These Were the 10 Biggest Food News Stories of 2018—According to a National Survey
And the top story was more about the environment.
If you were to ask anyone about the biggest news in the food industry this year, the sheer amount of recalls, like the recent romaine-fueled E. coli outbreak, might come to mind. But according to a new survey issued by the marketing firm Hunter Public Relations, 51 percent of adults in the United States say that widespread bans of plastic straws made the top of the lists for this year's most memorable food moments.
The survey, which was conducted online between October 25 and October 30 (which may be why romaine isn't on top), asked 1,001 American adults about the food news that had made headlines in the last 12 months. Thirty-five percent of those surveyed said that nutrition news was "very important" to them, which is up from 26 percent in 2017.
From Starbucks to American Airlines, consumers heard announcements from many big brands and chains that promised to eliminate plastic straws from their businesses, bringing lots of attention to an environmental cause. This marks the first time that an environmental issue has led the results of the survey, which the PR agency has published annually since 2003.
The survey mentions that one particular reason this story went viral was due to a widely-shared 2015 video of a team of researchers retrieving a straw stuck in the nose of a sea turtle. In July, Starbucks was one of the first retailers to announce that it would be eliminating single-use plastic straws, working on strawless lids instead. Shortly after, the state of California passed a law that would ban full-service restaurants from serving plastic straws altogether.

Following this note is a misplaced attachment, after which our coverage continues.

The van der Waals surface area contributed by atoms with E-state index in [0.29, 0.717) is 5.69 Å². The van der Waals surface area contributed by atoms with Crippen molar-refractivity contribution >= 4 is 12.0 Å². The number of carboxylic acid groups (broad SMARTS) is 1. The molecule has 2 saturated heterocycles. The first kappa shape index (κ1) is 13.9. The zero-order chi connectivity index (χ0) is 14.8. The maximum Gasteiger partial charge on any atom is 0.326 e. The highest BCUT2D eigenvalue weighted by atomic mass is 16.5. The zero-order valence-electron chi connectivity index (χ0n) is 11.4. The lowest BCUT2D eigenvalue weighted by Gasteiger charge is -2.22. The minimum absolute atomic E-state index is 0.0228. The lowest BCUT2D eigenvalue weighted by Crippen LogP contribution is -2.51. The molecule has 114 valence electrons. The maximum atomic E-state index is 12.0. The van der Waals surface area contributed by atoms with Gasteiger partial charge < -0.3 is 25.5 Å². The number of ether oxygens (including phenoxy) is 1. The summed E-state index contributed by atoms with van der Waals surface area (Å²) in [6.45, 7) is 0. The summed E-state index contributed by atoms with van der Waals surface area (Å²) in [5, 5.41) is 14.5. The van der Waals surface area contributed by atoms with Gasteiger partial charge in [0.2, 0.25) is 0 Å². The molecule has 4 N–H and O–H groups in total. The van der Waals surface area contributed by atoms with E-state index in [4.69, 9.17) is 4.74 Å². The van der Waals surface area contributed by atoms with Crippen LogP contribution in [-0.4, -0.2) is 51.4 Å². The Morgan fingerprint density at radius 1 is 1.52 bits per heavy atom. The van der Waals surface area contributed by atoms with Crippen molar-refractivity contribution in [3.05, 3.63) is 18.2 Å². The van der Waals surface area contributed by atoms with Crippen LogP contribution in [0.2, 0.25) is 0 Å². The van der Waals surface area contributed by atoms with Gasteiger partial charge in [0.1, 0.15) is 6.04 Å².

Romaine lettuce recalls ranked third on the list, just after Dunkin' Donuts officially changing their name to just "Dunkin'" (they also decided to start marketing to health-conscious shoppers in 2018), which cinched the no. 2 spot.
More of the top news stories of 2018:
- Coconut Oil Sales Plummet As Everyone Realizes What We've Been Saying All Along
- Instant Pot Had to Issue a Recall Over Melting Multicookers
- Foodborne Illnesses Reach a 10-Year High During Romaine Recalls
But how did people consume this news? According to the survey, TV remains the top source, with 45 percent saying they learn by watching television. Social media and websites accounted for 31 percent of responses.
The survey also asked adults if they post images of food—whether ordered at a restaurant or made at home—on their social media accounts. Nearly 47 percent of respondents say they do so.
You won't be surprised to hear that Cooking Light didn't cover some of the stories on the full top-10 list—like the launch of Heinz's Mayochup. But we're posting the full list here (with links to the ones we did cover!) for those who are interested.